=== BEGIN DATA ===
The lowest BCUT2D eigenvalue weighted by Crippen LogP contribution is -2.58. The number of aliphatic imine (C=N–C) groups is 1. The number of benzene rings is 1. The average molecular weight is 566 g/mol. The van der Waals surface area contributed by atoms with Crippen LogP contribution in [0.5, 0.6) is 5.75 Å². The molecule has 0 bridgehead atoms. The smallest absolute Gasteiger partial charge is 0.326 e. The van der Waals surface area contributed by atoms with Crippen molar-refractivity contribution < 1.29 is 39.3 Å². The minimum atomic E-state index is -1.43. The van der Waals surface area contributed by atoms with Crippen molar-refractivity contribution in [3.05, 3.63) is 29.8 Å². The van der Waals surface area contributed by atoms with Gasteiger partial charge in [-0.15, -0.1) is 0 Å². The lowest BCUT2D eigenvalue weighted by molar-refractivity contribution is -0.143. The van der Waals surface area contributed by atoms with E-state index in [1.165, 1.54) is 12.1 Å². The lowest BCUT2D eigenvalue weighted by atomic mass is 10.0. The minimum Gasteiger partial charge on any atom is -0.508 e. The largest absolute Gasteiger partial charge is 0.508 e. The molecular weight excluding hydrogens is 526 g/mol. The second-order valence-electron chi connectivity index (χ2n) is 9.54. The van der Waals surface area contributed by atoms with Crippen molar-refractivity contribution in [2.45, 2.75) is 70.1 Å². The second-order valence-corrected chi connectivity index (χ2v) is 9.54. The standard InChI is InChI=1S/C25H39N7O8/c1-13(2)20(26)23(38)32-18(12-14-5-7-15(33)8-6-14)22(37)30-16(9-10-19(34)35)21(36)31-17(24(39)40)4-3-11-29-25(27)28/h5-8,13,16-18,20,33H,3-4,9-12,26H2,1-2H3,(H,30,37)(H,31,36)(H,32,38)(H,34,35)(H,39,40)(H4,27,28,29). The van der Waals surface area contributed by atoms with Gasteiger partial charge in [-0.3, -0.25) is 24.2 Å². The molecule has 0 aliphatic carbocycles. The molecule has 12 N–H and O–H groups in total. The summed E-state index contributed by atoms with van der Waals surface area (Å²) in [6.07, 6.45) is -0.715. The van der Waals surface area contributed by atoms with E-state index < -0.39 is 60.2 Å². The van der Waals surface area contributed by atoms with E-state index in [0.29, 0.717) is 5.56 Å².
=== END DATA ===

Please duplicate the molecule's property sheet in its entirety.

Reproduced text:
The lowest BCUT2D eigenvalue weighted by Crippen LogP contribution is -2.58. The number of aliphatic imine (C=N–C) groups is 1. The number of benzene rings is 1. The average molecular weight is 566 g/mol. The van der Waals surface area contributed by atoms with Crippen LogP contribution in [0.5, 0.6) is 5.75 Å². The molecule has 0 bridgehead atoms. The smallest absolute Gasteiger partial charge is 0.326 e. The van der Waals surface area contributed by atoms with Crippen molar-refractivity contribution < 1.29 is 39.3 Å². The minimum atomic E-state index is -1.43. The van der Waals surface area contributed by atoms with Crippen molar-refractivity contribution in [3.05, 3.63) is 29.8 Å². The van der Waals surface area contributed by atoms with Gasteiger partial charge in [-0.15, -0.1) is 0 Å². The lowest BCUT2D eigenvalue weighted by molar-refractivity contribution is -0.143. The van der Waals surface area contributed by atoms with E-state index in [1.165, 1.54) is 12.1 Å². The lowest BCUT2D eigenvalue weighted by atomic mass is 10.0. The minimum Gasteiger partial charge on any atom is -0.508 e. The largest absolute Gasteiger partial charge is 0.508 e. The molecular weight excluding hydrogens is 526 g/mol. The second-order valence-electron chi connectivity index (χ2n) is 9.54. The van der Waals surface area contributed by atoms with Crippen molar-refractivity contribution in [2.45, 2.75) is 70.1 Å². The second-order valence-corrected chi connectivity index (χ2v) is 9.54. The standard InChI is InChI=1S/C25H39N7O8/c1-13(2)20(26)23(38)32-18(12-14-5-7-15(33)8-6-14)22(37)30-16(9-10-19(34)35)21(36)31-17(24(39)40)4-3-11-29-25(27)28/h5-8,13,16-18,20,33H,3-4,9-12,26H2,1-2H3,(H,30,37)(H,31,36)(H,32,38)(H,34,35)(H,39,40)(H4,27,28,29). The van der Waals surface area contributed by atoms with Gasteiger partial charge in [-0.3, -0.25) is 24.2 Å². The molecule has 0 aliphatic carbocycles. The molecule has 12 N–H and O–H groups in total. The summed E-state index contributed by atoms with van der Waals surface area (Å²) in [6.07, 6.45) is -0.715. The van der Waals surface area contributed by atoms with E-state index < -0.39 is 60.2 Å². The van der Waals surface area contributed by atoms with E-state index in [0.29, 0.717) is 5.56 Å².